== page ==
The Language and Psychology of Modern “Cults”

We use the term “cult” loosely in today’s colloquial language. Ask around, and you might hear the opinion that people who religiously attend expensive spin classes or CrossFit are in a cult. MLM’s (multi-level marketing schemes) are a cult. Academia is a cult! As a member of the cult of academia, I promise I am here willingly. But is being manipulated in some way requisite for cult membership? Must you need to be removed from general society to be considered a victim of cult-hood, or are there cult members calmly navigating through life next to us each day? Moreover, what causes someone to join and remain in a cult? With such a wide range of “cultish” activities in today’s world, some of which are certainly innocuous, it becomes important to assess the hallmark techniques and qualities of bona fide cults and attempt to demarcate the line when groupthink behavior becomes toxic. In 2021, author Amanda Montell set out to do just that in her book “Cultish: The Language of Fanaticism.” She aimed to investigate community building tactics, based in linguistics and psychology, used by cults and cult-like groups.

Exclusive Language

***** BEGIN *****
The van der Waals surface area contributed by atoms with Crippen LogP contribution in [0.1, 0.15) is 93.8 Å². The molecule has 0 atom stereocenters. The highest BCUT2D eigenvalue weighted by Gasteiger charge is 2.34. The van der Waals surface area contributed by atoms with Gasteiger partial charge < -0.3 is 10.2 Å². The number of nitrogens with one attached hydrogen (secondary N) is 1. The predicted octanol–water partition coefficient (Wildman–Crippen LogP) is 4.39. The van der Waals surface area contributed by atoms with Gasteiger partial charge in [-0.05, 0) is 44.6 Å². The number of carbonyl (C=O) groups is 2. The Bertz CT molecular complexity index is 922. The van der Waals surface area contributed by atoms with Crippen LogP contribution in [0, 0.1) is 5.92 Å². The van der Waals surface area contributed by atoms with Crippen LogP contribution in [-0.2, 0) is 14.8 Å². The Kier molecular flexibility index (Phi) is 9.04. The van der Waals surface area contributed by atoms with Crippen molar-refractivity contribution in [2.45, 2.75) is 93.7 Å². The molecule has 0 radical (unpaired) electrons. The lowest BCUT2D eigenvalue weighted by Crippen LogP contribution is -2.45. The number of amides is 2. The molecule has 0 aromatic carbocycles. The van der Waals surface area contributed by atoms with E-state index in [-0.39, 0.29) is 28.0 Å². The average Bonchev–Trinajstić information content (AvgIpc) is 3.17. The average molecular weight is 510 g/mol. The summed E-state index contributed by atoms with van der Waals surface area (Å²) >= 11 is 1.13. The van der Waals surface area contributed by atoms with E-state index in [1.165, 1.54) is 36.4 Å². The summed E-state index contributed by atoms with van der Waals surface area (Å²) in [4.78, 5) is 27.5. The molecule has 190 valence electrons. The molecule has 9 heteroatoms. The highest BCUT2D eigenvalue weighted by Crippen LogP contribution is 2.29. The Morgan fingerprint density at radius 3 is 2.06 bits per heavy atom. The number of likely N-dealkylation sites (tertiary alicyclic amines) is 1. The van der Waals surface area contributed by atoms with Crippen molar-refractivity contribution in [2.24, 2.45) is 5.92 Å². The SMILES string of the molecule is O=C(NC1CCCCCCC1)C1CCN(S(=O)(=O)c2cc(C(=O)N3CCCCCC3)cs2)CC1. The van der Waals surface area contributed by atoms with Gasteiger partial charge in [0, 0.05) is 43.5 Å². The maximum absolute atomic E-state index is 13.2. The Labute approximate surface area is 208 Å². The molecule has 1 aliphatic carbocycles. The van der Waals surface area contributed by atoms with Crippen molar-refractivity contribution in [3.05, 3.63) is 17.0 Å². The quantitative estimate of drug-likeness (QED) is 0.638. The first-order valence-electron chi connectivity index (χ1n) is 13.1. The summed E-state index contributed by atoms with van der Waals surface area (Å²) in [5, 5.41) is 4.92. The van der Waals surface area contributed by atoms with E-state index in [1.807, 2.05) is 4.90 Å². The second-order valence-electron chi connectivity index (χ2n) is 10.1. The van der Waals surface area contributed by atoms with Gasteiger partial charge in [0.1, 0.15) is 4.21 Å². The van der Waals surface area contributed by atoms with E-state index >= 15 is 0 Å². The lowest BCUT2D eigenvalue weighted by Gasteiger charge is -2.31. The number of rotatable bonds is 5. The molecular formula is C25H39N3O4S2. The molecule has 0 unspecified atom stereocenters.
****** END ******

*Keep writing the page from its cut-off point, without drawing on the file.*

First and foremost, unique language was observed as a common thread in cults and cult-like groups. Oftentimes, exclusive groups or organizations will have a specialized vocabulary or acronyms with which they refer to concepts that hold significance to them. In academic science, this is a common concept – subdisciplines of scientific research commonly use language which is foreign to most. Whether a term is an acronym for a chemical reagent, a niche technique, or a key structure located deep within the brain, it is easy to admit that the words we utter each day would not make sense to those who do not work in our field. This applies to any organization or club one might join. Montell observed that this creates a sense of community; in each small microcosm of society, distinct jargon fosters a sense of inclusion, uniqueness, and knowledge. In tandem, this acts to exclude those on the outside. During an interview with a former member of 3HO (a Kundalini Yoga group), it is revealed that members of this group were taught to speak with a distinct vocabulary and style, reciting mantras to manifest living life at a higher vibration. They feared misbehaving, lest they return in the next life at a lower vibration. In this group, members were also stripped of their individual names and assigned new ones by their leader. Interestingly, they all shared the same last name “…like one big family” [1]. What must be acknowledged is that, in this scenario, the very same language used to create a tight-knit community was being weaponized against its members to keep them in line. This type of targeted linguistic attack would not make sense to just anyone but could be devastating for those they were aimed at. Because of the exclusivity of the cult-like groups – think “us versus them” – members often feel cut off from their former circles. This becomes dangerous when they find themselves in a frightening situation and have nowhere to turn, as non-members may not understand the weight behind their words.